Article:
A blog dedicated to providing quotes by and posts relating to one of the most influential (and quotable!) authors of the twentieth century, G.K. Chesterton (1874-1936). If you do not know much about GKC, I suggest visiting the webpage of the American Chesterton Society as well as this wonderful Chesterton Facebook Page by a fellow Chestertonian

I also have created a list detailing examples of the influence of Chesterton if you are interested, that I work on from time to time.

(Moreover, for a list of short GKC quotes, I have created one here, citing the sources)

"...Stevenson had found that the secret of life lies in laughter and humility."

-Heretics (1905)

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"The Speaker" Articles

A book I published containing 112 pieces Chesterton wrote for the newspaper "The Speaker" at the beginning of his career.

They are also available for free electronically on another blog of mine here, if you wish to read them that way.




Wednesday, November 9, 2011

Chesterton on G.F. Watts' Hope

Now let us suppose that...the spectator came before another picture. Suppose that he found himself in the presence of a dim canvas with a bowed and stricken and secretive figure cowering over a broken lyre in the twilight. What would he think ? His first thought, of course, would be that the picture was called Despair; his second (when he discovered his error in the catalogue), that it has been entered under the wrong number ; his third, that the painter was mad. But if we imagine that he overcame these preliminary feelings and that as he stared at that queer twilight picture, a dim and powerful sense of meaning began to grow upon him — what would he see ? He would see something for which there is neither speech nor language, which has been too vast for any eye to see and too secret for any religion to utter, even as an esoteric doctrine. Standing before that picture he finds himself in the presence of a great truth. He perceives that there is something in man which is always apparently on the eve of disappearing, but never disappears, an assurance which is always apparently saying farewell and yet illimitably lingers, a string which is always stretched to snapping and yet never snaps. He perceives that the queerest and most delicate thing in us, the most fragile, the most fantastic, is in truth the backbone and indestructible. He knows a great moral fact: that there never was an age of assurance, that there never was an age of faith. Faith is always at a disadvantage; it is a perpetually defeated thing which survives all its conquerors. The desperate modern talk about dark days and reeling altars, and the end of Gods and angels, is the oldest talk in the world: lamentations over the growth of agnosticism can be found in the monkish sermons of the dark ages ; horror at youthful impiety can be found in the Iliad. This is the thing that never deserts men and yet always, with daring diplomacy, threatens to desert them. It has indeed dwelt among and controlled all the kings and crowds, but only with the air of a pilgrim passing by. It has indeed warmed and lit men from the beginning of Eden with an unending glow, but it was the glow of an eternal sunset.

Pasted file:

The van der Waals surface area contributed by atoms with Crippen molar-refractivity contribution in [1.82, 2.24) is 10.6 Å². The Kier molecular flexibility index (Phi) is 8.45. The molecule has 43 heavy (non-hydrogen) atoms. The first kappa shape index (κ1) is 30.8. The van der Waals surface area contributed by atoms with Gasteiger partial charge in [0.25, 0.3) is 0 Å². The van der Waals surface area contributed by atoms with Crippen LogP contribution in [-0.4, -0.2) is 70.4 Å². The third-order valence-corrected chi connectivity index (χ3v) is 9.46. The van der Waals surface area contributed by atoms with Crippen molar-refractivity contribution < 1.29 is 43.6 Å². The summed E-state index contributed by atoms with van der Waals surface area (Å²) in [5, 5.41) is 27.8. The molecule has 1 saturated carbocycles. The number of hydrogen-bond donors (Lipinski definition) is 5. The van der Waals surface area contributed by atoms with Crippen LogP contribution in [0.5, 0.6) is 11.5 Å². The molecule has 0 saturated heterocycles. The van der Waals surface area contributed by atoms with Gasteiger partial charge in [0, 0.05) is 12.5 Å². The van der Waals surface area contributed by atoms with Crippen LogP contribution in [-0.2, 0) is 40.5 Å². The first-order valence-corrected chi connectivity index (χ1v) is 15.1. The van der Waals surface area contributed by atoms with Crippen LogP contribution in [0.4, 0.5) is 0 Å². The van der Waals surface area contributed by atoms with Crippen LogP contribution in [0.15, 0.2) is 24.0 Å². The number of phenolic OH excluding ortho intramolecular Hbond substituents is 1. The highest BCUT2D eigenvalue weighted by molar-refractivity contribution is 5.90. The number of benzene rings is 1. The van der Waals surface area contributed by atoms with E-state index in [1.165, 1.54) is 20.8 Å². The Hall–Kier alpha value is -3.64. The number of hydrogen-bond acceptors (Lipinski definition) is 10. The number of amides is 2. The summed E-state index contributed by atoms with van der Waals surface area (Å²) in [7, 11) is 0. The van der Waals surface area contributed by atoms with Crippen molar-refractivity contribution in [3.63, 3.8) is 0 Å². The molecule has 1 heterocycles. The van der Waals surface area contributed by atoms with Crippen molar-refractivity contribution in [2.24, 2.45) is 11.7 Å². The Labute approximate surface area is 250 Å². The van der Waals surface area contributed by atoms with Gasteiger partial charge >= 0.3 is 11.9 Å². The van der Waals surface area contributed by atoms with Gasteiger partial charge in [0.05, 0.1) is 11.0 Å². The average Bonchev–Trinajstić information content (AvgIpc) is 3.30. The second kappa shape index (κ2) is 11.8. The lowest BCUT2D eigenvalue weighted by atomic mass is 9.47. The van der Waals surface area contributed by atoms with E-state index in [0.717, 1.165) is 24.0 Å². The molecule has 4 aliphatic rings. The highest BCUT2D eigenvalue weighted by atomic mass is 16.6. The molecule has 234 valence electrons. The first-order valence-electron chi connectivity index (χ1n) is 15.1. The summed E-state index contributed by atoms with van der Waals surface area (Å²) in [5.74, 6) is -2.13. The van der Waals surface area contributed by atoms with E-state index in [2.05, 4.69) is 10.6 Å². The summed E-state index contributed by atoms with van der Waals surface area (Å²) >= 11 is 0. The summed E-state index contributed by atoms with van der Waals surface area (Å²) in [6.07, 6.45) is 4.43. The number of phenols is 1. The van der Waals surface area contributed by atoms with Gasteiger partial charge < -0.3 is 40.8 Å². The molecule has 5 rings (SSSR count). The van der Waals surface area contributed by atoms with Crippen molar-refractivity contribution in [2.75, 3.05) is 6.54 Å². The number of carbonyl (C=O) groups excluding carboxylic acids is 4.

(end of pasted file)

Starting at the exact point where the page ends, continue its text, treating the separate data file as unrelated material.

Here, in this dim picture, its trick is almost betrayed. No one can name this picture properly, but Watts who painted it, has named it Hope. But the point is that this title is not (as those think who call it " literary ") the reality behind the symbol, but another symbol for the same thing, or to speak yet more strictly, another symbol describing another part or aspect of the same complex reality. Two men felt a swift, violent, invisible thing in the world: one said the word "hope," the other painted a picture in blue and green paint. The picture is inadequate; the word "hope" is inadequate ; but between them, like two angles in the calculation of a distance, they almost locate a mystery, a mystery that for hundreds of ages has been hunted by men and evaded them. And the title is therefore not so much the substance of one of Watts' pictures, it is rather an epigram upon it. It is merely an approximate attempt to convey, by snatching up the tool of another craftsman, the direction attempted in the painter's own craft. He calls it Hope and that is perhaps the best title. It reminds us among other things of a fact which is too little remembered, that faith, hope and charity, the three mystical virtues of Christianity, are also the [happiest] of the virtues. Paganism, as I have suggested, is not [happy], but rather nobly sad ; the spirit of Watts, which is as a rule nobly sad also, here comes nearer perhaps than anywhere else to mysticism in the strict sense, the mysticism which is full of secret passion and belief, like that of Fra Angelico or Blake. But though Watts calls his tremendous reality Hope, we may call it many other things. Call it faith, call it vitality, call it the will to live, call it the religion of tomorrow morning, call it the immortality of man, call it self-love and vanity ; it is the thing that explains why man survives all things and why there is no such thing as a pessimist. It cannot be found in any dictionary or rewarded in any commonwealth : there is only one way in which it can even be noticed and recognised. If there be anywhere a man who has really lost it, his face out of a whole crowd of men will strike us like a blow. He may hang himself or become Prime Minister; it matters nothing. The man is dead.

-G.F. Watts (1904)

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